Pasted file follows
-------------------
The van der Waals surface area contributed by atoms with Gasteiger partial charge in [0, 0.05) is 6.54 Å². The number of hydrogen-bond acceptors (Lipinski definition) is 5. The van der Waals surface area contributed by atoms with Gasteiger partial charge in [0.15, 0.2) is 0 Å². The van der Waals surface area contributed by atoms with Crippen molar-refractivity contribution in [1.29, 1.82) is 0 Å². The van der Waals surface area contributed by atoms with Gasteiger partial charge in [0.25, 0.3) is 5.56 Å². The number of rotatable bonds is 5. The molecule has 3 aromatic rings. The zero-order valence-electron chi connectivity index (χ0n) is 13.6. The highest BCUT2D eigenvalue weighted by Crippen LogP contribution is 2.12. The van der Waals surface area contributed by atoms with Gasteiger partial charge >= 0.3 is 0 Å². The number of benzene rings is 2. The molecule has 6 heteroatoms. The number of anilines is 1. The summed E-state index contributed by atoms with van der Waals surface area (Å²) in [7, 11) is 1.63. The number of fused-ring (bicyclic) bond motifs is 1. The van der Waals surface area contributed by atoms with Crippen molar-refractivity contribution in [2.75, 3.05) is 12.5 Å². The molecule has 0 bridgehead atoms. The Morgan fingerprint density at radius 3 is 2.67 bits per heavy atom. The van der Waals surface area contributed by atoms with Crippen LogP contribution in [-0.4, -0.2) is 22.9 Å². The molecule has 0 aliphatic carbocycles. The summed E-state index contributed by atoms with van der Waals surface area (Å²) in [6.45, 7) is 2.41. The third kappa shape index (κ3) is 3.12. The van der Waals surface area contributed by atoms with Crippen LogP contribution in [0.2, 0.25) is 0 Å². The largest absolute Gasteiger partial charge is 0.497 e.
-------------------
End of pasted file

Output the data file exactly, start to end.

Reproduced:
The van der Waals surface area contributed by atoms with Gasteiger partial charge in [0, 0.05) is 6.54 Å². The number of hydrogen-bond acceptors (Lipinski definition) is 5. The van der Waals surface area contributed by atoms with Gasteiger partial charge in [0.15, 0.2) is 0 Å². The van der Waals surface area contributed by atoms with Crippen molar-refractivity contribution in [1.29, 1.82) is 0 Å². The van der Waals surface area contributed by atoms with Gasteiger partial charge in [0.25, 0.3) is 5.56 Å². The number of rotatable bonds is 5. The molecule has 3 aromatic rings. The zero-order valence-electron chi connectivity index (χ0n) is 13.6. The highest BCUT2D eigenvalue weighted by Crippen LogP contribution is 2.12. The van der Waals surface area contributed by atoms with Gasteiger partial charge >= 0.3 is 0 Å². The number of benzene rings is 2. The molecule has 6 heteroatoms. The number of anilines is 1. The summed E-state index contributed by atoms with van der Waals surface area (Å²) in [7, 11) is 1.63. The number of fused-ring (bicyclic) bond motifs is 1. The van der Waals surface area contributed by atoms with Crippen molar-refractivity contribution in [2.75, 3.05) is 12.5 Å². The molecule has 0 bridgehead atoms. The Morgan fingerprint density at radius 3 is 2.67 bits per heavy atom. The van der Waals surface area contributed by atoms with Crippen LogP contribution in [-0.4, -0.2) is 22.9 Å². The molecule has 0 aliphatic carbocycles. The summed E-state index contributed by atoms with van der Waals surface area (Å²) in [6.45, 7) is 2.41. The third kappa shape index (κ3) is 3.12. The van der Waals surface area contributed by atoms with Crippen LogP contribution in [0.2, 0.25) is 0 Å². The largest absolute Gasteiger partial charge is 0.497 e.